4. Washing
The removal of all blood, body fluids, or any foreign objects such as dust and dirt.

5. Sterilization
The removal of all microorganisms (bacteria, fungi, parasites and viruses), including bacterial endospore of inanimate objects.

6. Disinfection
The removal of most (not all) of disease-causing microorganisms from inanimate objects. High-level disinfection is done by boiling or using chemical solutions. This action can eliminate all microorganisms except some bacterial endospore.


Nursing Assessment

1. Identity
Getting the patient identity data, including name, age, education, occupation, address, registration number, and medical diagnostics.

2. Health history
  • The main complaints: Complaints are most felt by the patient to seek help.
  • Health history now: What is being felt now.
  • Past medical history : Is the possibility of patients had never had this disease or have ever been.
  • Family health history: Covering hereditary diseases or non-communicable diseases.

3. The need for Bio-Psycho-Social-Spiritual.
Needs Bio-Psycho-Social-Spiritual include breathing, eating, drinking, elimination, motion and activity, rest - sleep, personal hygiene, temperature control, security and comfort, socialization and communication, achievement and productivity, knowledge, recreation and worship.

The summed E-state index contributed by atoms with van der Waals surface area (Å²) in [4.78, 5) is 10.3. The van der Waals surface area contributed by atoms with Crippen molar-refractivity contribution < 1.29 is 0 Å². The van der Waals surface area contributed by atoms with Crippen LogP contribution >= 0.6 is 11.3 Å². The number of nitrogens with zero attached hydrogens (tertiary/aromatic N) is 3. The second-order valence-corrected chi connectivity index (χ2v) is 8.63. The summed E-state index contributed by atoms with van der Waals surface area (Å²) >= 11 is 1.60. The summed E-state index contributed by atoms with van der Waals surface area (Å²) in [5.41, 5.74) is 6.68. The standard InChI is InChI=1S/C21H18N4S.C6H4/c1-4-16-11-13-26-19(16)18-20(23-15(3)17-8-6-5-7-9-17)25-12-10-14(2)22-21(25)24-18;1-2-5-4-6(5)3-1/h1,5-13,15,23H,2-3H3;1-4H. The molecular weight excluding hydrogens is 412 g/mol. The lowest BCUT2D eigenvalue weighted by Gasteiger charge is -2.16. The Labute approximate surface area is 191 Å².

4. Physical Examination
a. General State
The general state include: general impression, awareness, posture, skin color, skin turgor, and personal hygiene.
b. Cardinal Symptoms
Cardinal symptoms include: temperature, pulse, blood pressure, and respiration.
c. Physical State
Includes examining the physical state of the head to the lower extremities.
  • Inspection: examine the skin, mucous membrane color, general appearance, adequacy systemic circulation, breathing pattern, chest wall movement.
  • Palpation: local tenderness, feeling a lump or axilla and breeast tissue, peripheral circulation, the peripheral pulse, skin temperature, color and capillary refill.
  • Percussion: knowing abnormal fluid, the air in the lungs, or the working diaphragm.
  • Auscultation: abnormal sounds, murmurs, as well as friction sound, or the sound of an extra breath.


Nursing Diagnoses

Risk for Infection

Definition: Having an increased risk of pathogenic organisms

Risk Factor:

Chronic Diseases
  • Diabetes mellitus
  • Obesity
Knowledge is not enough to avoid pathogen exposure.
Defence inadequate primary body.
  • Impaired peristaltic
  • Damage to skin integrity (intravenous catheterization, an invasive procedure)
  • Changes in pH secretion
  • Decrease in work ciliary
  • Premature rupture of membranes
  • Smoking
  • Static body fluids
  • Tissue trauma network (ie., trauma, tissue destruction)
Inadequate secondary defenses
  • Decrease in hemoglobin
  • Immunosuppression (ie., Immunity acquired is inadequate, pharmaceutical agents including immunosuppressants, steroids, monoclonal antibodies, immunomodulators)
  • Leukopenia
  • Suspension inflammatory response
Vaccination inadequate
Exposure to environmental pathogens which increased
  • outbreak
Invasive procedures
Malnutrition